So the issues aren't the focus? Representation is overrated? Republicans would much rather win (read: hand Obama a loss) than elect an official who holds their beliefs? As disgustingly ignorant as that is, the other edge of the sword will be the effect on the moderate/independent voter like me who will watch whichever ultraconservative wins the Republican primary and promptly vote for Obama. I don't see a whole lot of even keels among the candidates so far, especially not in the ones leading the polls.

    February 8, 2011 10:39 am at 10:39 am |
  4. Brian, NJ

    Reagan was at 35% approval rating and won re-election in a landslide. Obama is in a much better position at this time to win than lose.

    February 8, 2011 10:39 am at 10:39 am |
  5. rusty155

    I don't who the brain of this poll Is, but Saran palin couldn't bet my dog If she ran. I use to be a Republican , now I'm a Independent. This happen shortly after John McCain pick Saran Palin as his running mate. In my opinion I think John McCain would be In the White House right now If It wasn't for Saran Palin. People that run the Republican party wants too run win In 2012 you better not have Saran Palin running against Obama or It will be the biggest one sided victory In history and Obama will Win AGAIN.

    February 8, 2011 10:42 am at 10:42 am |
  6. MG

    Will Obama win? Fifty-one percent of the public says no, with 46 percent predicting he will claim victory in November of 2012. – This is great when this poll is based on 1500 people which represent the entire public-Give me a break!!! If huckabee or palin are nominated that is a good sign Obama will get re-elected. Palin can't beat him and no one wants a religious nut like Huckabee to tell us what we can or can't do with our lives that doesn't coincide with his warped vision of Jesus.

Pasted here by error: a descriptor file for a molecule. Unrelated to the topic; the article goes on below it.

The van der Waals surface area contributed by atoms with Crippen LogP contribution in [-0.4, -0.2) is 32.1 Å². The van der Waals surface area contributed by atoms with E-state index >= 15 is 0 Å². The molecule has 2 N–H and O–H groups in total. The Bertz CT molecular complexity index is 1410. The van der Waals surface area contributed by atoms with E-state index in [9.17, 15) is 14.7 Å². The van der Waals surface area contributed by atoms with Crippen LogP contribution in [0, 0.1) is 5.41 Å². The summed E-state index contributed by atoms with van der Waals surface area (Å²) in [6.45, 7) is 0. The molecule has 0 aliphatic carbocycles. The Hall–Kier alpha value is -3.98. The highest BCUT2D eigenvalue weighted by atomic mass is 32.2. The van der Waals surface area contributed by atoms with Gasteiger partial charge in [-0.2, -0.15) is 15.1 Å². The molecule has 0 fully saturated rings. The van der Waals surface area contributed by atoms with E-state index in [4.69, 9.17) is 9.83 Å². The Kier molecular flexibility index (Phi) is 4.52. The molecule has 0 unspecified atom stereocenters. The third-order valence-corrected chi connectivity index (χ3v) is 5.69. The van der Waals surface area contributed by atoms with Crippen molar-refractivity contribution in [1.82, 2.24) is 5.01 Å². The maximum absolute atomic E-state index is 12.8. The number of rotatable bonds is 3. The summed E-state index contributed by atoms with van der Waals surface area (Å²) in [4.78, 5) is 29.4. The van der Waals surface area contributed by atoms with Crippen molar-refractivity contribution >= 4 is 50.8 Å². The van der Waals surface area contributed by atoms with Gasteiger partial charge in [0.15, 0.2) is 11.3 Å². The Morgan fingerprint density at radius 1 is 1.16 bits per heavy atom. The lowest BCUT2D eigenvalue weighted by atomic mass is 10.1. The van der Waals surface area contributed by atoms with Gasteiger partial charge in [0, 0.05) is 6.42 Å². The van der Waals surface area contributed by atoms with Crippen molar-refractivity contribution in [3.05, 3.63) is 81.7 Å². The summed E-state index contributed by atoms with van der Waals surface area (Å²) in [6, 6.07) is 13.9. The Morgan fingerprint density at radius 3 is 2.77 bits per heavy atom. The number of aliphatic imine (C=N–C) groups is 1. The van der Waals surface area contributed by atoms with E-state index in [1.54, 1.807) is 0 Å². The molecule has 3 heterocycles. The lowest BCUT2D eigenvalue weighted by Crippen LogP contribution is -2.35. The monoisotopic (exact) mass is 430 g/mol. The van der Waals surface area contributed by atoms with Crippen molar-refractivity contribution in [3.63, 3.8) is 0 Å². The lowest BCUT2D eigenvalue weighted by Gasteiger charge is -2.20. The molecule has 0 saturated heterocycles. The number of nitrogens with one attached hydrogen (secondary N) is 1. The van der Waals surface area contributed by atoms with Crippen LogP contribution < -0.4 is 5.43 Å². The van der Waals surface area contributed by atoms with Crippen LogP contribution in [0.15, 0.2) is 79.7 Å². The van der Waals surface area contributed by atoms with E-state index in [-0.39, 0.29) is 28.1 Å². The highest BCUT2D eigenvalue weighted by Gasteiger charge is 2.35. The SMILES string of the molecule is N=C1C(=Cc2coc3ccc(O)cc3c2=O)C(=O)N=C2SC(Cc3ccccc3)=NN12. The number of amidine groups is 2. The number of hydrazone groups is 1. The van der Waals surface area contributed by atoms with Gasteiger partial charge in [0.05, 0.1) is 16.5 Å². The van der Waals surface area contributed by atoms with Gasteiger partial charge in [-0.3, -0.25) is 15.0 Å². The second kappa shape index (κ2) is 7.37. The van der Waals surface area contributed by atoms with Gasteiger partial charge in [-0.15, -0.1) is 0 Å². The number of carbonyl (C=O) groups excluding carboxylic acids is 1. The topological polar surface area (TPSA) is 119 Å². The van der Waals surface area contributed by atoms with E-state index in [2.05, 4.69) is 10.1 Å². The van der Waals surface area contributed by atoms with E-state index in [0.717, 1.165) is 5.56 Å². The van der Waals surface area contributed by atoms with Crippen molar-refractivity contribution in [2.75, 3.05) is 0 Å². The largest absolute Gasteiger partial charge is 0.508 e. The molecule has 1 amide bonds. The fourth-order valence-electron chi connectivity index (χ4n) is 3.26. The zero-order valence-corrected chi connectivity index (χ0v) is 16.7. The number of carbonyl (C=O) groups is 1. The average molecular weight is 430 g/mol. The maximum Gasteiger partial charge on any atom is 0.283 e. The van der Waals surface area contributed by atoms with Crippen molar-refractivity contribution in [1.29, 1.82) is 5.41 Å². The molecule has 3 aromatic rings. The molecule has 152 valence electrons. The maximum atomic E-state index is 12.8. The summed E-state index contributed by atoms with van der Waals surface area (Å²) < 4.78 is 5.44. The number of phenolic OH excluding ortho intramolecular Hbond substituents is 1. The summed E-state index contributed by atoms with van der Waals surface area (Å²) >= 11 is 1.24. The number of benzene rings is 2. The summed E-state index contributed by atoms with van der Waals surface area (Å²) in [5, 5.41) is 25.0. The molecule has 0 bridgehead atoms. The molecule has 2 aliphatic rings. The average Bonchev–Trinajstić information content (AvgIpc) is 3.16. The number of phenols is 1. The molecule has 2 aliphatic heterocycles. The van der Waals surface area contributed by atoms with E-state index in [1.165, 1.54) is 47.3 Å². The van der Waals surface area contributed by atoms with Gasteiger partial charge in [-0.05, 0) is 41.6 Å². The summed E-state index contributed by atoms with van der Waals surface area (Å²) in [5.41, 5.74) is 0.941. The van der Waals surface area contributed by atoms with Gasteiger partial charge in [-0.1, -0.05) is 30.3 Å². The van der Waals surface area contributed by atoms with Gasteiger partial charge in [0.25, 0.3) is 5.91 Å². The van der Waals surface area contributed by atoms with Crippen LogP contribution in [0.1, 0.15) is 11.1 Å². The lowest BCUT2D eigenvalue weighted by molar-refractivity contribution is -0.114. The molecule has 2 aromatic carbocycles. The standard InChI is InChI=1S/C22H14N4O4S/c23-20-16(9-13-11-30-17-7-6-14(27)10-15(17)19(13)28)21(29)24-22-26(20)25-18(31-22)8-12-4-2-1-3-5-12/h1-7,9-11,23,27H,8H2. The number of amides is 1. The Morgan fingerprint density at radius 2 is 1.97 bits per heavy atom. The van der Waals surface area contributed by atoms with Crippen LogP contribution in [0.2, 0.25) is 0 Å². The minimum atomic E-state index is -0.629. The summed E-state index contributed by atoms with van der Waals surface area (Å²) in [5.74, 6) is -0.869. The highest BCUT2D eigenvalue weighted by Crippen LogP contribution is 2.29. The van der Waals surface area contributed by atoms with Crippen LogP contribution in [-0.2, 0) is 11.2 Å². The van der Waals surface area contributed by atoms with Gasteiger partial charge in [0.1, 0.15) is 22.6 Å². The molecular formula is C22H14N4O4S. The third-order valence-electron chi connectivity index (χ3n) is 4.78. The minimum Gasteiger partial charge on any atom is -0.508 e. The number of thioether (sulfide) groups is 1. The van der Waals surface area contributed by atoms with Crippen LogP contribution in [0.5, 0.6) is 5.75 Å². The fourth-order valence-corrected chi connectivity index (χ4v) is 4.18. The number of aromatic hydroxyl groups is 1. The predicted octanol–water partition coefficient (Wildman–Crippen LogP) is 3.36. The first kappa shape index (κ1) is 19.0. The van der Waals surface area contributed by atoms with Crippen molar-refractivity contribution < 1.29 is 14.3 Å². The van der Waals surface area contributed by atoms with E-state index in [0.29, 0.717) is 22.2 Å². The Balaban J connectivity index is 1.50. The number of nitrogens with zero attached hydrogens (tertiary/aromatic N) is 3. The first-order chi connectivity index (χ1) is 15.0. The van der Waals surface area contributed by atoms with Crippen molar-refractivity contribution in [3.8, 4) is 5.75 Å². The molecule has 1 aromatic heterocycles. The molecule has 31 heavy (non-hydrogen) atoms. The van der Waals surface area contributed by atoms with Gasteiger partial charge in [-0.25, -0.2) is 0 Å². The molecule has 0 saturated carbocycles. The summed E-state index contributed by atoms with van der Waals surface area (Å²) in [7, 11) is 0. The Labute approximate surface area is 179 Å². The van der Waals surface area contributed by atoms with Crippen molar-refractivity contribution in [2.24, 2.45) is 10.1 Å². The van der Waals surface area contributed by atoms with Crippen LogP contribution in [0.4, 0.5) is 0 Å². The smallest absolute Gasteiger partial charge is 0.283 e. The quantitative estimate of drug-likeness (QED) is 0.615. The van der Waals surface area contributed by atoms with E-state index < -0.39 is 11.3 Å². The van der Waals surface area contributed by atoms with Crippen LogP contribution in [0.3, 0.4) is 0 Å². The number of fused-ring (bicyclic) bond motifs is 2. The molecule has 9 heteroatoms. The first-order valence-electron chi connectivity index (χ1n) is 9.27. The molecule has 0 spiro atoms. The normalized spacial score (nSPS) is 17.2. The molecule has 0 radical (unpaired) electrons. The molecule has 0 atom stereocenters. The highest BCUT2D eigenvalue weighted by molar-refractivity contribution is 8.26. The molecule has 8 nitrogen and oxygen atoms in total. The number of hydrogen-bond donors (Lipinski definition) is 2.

February 8, 2011 10:43 am at 10:43 am |
  7. Michael

    The GOP wants a winner over ideology huh? I guess that's why they have Palin, Romney, Santorum and Bachmann pictured at the top? lol what a joke. The GOP wouldn't know what a centrist was if one bit them.

    February 8, 2011 10:46 am at 10:46 am |
  8. Madtown

    Sarah Palin's name keeps popping up in this country's media headlines for only 1 reason: our country's celebrity obession. She has nothing to offer the political process, she's not even currently a politician, she's a tv celebrity.

    She's essentially Snooki, with a few kids and better hair. They've both amassed their fortunes the same way, being paid to showcase their idiocy.

    February 8, 2011 10:46 am at 10:46 am |
  9. GW

    Please, please let Sarah Palin run for President! As a life-long Democrat I sincerely hope she wins the Republican nomination. And she could pick someone like Backman or Paul as her running mate. The presidential debates would be incredible. I urge all Republicans to please vote for Palin. She would be a great candidate.

    February 8, 2011 10:48 am at 10:48 am |
  10. EffortPA

    Poor Palin, not even McCain will support her bid to run.

    February 8, 2011 10:52 am at 10:52 am |
  11. Superhiro

    Well at least the GOP has it's priorities straight. Winners over quitters. Good luck in 2012

    February 8, 2011 10:53 am at 10:53 am |